Dozens of publishers and developers are making substantial donations, while others move to halt sales of their products in Russia.
Video games may seem unimportant during times of crisis, but as the Russian invasion of Ukraine enters its second week, some key players in the games industry are stepping up to help address the growing humanitarian crisis.
Ukrainian studio GSC World was among the first to respond. Following Russia’s first incursions on February 24, the S.T.A.L.K.E.R. developer issued a statement on Twitter calling for fans and fellow developers to share the message of Ukraine’s struggle. GSC also linked to a special fundraising account the National Bank of Ukraine established to help fund the country’s armed forces.
Ubisoft, in a post on its press portal, announced it was taking steps to support staff in Ukraine after having monitored the situation for several months.
“Our top priority is to take care of the safety and wellbeing of our teams and their families, Ubisoft said in the statement. “As events escalated in mid-February, Ubisoft recommended all teams take shelter in a place they considered safe. To support them as they made these difficult decisions, each team member was provided additional funds to help cover exceptional costs and paid their salary in advance to account for any potential disruption to banking systems.”
Ubisoft also donated 200,000 Euros to the Ukrainian Red Cross and Save the Children to help address the growing humanitarian crisis.
The Witcher developer CD Projekt Red donated 1 million Polish złoty (approximately $222,000 USD) to the Polish humanitarian group Polska Akcja Humanitarna, while This War of Mine developer 11 Bit Studio pledged approximately $690,000 to the Ukrainian Red Cross. Bungie promised 100% of proceeds raised during the first 48 hours of its annual Game2Give fundraiser to humanitarian efforts, though didn’t specify an amount or organization.
Another notable contribution comes from Embracer Group, which promised $1 million to various humanitarian groups, including Red Cross and Act Alliance, and its CEO Lars Wingefores, who will match that donation with another $1 million for Embracer staff affected by the crisis.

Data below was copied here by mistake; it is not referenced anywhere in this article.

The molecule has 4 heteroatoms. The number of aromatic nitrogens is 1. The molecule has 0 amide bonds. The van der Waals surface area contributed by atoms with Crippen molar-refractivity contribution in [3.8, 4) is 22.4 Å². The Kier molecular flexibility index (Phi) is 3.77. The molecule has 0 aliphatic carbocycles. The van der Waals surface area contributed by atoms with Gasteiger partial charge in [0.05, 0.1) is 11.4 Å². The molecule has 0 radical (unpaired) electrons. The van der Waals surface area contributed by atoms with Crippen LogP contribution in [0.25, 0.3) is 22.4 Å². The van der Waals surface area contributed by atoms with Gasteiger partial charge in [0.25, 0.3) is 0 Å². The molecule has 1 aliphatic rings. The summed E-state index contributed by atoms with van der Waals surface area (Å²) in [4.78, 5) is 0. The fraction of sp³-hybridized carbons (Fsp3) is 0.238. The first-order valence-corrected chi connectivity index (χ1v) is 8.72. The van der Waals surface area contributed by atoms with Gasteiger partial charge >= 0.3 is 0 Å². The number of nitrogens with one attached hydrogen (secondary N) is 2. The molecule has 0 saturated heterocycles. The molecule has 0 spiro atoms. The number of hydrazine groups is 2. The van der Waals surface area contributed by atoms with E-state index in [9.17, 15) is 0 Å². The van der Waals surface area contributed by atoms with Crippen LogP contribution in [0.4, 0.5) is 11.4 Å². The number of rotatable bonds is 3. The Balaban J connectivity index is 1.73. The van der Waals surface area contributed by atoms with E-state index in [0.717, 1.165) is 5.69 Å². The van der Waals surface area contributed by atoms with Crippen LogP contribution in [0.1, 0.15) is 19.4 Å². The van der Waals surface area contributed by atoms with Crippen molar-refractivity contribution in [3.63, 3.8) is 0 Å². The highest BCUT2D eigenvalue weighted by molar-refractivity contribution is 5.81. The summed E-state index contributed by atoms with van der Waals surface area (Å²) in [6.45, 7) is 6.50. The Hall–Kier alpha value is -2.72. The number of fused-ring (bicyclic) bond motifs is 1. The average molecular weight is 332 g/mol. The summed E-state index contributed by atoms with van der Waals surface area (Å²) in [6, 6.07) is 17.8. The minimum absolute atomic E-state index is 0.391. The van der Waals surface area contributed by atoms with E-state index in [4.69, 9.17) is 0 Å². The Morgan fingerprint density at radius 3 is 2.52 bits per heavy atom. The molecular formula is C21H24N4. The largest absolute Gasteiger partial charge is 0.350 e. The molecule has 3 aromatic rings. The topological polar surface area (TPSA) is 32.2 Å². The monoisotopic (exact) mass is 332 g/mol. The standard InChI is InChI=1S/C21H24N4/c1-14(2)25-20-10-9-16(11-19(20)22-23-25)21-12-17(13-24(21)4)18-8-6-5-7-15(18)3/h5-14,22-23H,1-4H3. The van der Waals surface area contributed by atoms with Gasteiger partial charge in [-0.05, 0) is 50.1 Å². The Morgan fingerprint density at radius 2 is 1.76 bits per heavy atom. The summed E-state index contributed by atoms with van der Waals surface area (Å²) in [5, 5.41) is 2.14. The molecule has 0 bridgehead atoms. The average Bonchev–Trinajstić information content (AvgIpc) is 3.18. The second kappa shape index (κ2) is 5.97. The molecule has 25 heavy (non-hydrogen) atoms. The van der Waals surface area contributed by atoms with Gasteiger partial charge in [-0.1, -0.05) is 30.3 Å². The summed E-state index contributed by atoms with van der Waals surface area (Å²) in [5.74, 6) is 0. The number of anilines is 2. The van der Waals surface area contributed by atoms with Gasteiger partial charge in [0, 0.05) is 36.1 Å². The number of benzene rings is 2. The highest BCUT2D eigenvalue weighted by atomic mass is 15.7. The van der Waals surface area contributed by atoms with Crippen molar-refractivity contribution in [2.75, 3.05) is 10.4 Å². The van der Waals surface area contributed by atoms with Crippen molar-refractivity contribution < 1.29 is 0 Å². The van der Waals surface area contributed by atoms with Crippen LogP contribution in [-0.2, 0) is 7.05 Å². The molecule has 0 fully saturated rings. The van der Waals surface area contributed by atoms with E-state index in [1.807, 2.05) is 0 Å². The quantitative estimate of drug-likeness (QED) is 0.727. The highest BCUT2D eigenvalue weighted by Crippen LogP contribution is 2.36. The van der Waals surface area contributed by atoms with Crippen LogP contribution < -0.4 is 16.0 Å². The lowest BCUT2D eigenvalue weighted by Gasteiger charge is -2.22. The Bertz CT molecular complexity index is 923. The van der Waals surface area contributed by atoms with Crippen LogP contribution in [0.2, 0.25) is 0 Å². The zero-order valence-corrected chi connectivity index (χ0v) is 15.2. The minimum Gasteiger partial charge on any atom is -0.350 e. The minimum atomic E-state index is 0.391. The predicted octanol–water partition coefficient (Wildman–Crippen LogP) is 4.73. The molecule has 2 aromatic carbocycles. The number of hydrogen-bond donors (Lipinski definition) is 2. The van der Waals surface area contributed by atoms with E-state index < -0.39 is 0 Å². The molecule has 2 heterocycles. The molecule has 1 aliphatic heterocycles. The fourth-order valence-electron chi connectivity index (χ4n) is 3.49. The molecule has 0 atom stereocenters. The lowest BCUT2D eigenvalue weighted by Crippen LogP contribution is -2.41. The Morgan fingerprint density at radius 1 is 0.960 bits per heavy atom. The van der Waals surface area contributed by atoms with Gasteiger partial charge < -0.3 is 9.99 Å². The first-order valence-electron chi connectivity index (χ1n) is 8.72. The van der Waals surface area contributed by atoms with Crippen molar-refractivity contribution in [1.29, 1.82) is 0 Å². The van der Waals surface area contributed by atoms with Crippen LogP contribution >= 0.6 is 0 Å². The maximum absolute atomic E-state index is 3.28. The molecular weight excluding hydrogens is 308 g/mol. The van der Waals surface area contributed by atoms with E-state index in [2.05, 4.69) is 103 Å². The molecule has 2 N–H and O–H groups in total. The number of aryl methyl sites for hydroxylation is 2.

Donations and expressions of support continued as the war stretched into its second week, with The Pokemon Company pledging $200,000 to Global Giving and Remedy Entertainment promising support for its Ukrainian and Russian employees and a $52,000 donation to the Red Cross.
However, studios and publishers also started taking more punitive actions. On March 4, CD Projekt Red announced it would stop all sales in Russia and Belarus, including on the Good Old Games digital storefront it owns, and The Medium developer Bloober Team also said it would stop sales in both territories. Sony halted the launch of Gran Turismo 7 in Russia, and both Microsoft and Intel have ceased sales and shipments of new products to Russia. At the close of the business day on March 4, EA also announced it would stop sales of its games and services in Russia.
As the humanitarian cost of Russia’s war on Ukraine continues to grow, the Council on Foreign Relations predicts the true devastation won’t be clear until later and will likely be worse than the current numbers suggest. Halting game sales may not hinder the Russian war machine, but the outpouring of donations from the video games industry--one of the most lucrative in the world--is more than just a show of support. It’s vital for recovery.
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